St Cuthbert’s Way Trip – Day 2 (Summary)

St. Cuthbert’s Way – Resources and Index

And here we are on day two of our little walking adventure, along the pilgrimage route of St.Cuthbert’s Way. Today we were walking the thirteen mile stretch from Jedburgh to Kirk Yetholm.

Steve, Gordon and I were in the same location which is quite a modern building with a very over-stated breakfast room. It’s a bold theme, but it did perhaps suit Gordon quite well. I thought he looked like the lord of the manor sitting there.

It was another substantial breakfast, probably more than I needed, but still very welcome. All nicely cooked and we were making good time due to the decision to get a taxi.

We had all agreed to meet outside the B&Bs to get the taxi that Susanna had kindly booked for us. Well, and I’ve been given very careful instructions on how to tell this story as there is some dispute about it. Susanna says it’s a more nuanced story, but in essence, Susanna had managed not to book us a taxi. Gordon questioned her sanity and she used a very rude word indeed back to him (she used it twice). I, of course, stayed out of this debacle. And, a debacle it certainly was, but, fortunately, Susanna’s B&B owner managed to save the day and a taxi was swiftly despatched to save her blushes.

And here’s the taxi safely dropping us off at the start of the walk. The reason for this is that St. Cuthbert’s Way is three miles away from where we were staying in Jedburgh and no-one else could be bothered to walk. And if they weren’t walking, neither was I. The driver was pleasant, although there was some tension in the car when Steve said “and this is exactly why Susanna doesn’t organise trips”.

When we were having breakfast it was pouring with rain, so I spent some time trying to waterproof my bag. I also ceased to be self-supported, as Gordon kindly offered to let me put my computer power lead in his bag that the sherpas move on for him. I was very grateful for that, so I’m being extra kind about him on this post. It didn’t actually rain much during the day, or at least, not until we were nearly at our accommodation.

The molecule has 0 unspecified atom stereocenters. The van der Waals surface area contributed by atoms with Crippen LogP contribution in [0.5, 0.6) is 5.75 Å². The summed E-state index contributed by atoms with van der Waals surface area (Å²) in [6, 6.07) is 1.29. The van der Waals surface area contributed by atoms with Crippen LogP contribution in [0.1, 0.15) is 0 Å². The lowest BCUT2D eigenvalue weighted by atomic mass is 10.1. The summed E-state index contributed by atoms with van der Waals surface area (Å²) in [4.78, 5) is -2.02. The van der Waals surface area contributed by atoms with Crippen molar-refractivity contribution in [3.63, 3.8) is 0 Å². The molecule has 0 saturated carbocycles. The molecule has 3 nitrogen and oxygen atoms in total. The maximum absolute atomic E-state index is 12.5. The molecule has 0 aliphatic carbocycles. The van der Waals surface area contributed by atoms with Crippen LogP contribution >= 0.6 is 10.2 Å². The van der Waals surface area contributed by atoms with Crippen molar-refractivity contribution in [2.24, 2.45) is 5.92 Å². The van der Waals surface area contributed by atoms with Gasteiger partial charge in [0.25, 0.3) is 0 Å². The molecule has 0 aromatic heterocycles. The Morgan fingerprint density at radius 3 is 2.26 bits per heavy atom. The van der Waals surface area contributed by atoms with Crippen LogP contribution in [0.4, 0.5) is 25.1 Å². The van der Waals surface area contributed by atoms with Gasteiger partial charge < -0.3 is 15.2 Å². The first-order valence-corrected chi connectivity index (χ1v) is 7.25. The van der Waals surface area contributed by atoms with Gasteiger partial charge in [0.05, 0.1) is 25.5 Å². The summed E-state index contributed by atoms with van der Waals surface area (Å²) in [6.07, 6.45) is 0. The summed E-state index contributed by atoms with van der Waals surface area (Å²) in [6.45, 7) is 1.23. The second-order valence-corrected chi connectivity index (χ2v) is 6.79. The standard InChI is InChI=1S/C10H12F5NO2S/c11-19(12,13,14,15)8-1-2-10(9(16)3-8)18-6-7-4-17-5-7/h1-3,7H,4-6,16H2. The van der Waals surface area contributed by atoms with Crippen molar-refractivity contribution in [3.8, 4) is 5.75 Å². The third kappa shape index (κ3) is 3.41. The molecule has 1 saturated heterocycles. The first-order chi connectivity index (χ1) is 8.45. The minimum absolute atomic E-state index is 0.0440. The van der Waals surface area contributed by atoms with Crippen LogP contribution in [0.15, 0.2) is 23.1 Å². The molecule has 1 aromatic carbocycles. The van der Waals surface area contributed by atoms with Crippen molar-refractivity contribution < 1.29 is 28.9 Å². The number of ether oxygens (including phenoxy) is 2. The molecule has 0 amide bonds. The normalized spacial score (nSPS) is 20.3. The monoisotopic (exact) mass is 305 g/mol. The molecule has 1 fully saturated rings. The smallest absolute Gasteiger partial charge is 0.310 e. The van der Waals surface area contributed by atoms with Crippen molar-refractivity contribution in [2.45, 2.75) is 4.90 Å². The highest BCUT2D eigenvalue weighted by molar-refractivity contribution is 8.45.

The start of day two on the trial itself. Susanna was a bit sensitive about the taxi situation at this point (we know this because she told us that she was annoyed), but Gordon reassured her that she mustn’t blame herself. He can be very kind can Gordon, very inclusive.

Signage for the Borders Abbeys Way and St. Cuthbert’s Way. The Borders Abbeys Way is a circular 65 mile long distance path which takes in four twelfth century abbeys and numerous border towns. It sounds a rather lovely path and although it goes from Melrose to Jedburgh, it’s along a different route to the one we were walking. A quick advert for the LDWA page for this long distance trail….

This is a continuation of Dere Street, the former Roman road, that we had been walking on the day before.

At this point we turned off for a walk in a forest area. I love these woodland trails, usually flat and easy to walk along. Gordon made some noises when he nearly slipped over, but we carefully looked after him and his needs. We considered the taxi issue over now, as it’s ridiculous to go on about it, but it was at this point that when Susanna wasn’t looking we agreed not to let her book the taxi again this week.

A rather pointless gate since it was easy to walk around it…..

Then we went through a field of cows, which were actually quite tame looking (even the one with the huge horns). Gordon told Sarah not to do one of her screechy laughs, which I thought was very rude, but he said that he was worried the cows might charge. We noticed at this point that Susanna was right at the back, but we agreed that it was best for her to tackle the cows alone rather than us scaring them by going back.

More lovely forest walk and this was a really pleasant meander, keeping me nice and cool. There were other more exposed areas where I was too hot, as it’s a bit humid at the moment.

Susanna found herself a stick and I thought that she looked like Boudicca strolling through the fields on a mission.

At this point we met a great guy called Craig, who we also walked with a bit later on during the day. He’s doing the same walk as we are, but it’s unsupported and he’s camping whilst carrying everything. He’s an interesting person who I thought was very brave, since he told me that his bag weighted 18kgs. I told him that I walked the 100 a few weeks ago, as I think there are still some people who don’t know, and he agreed that I was very brave too.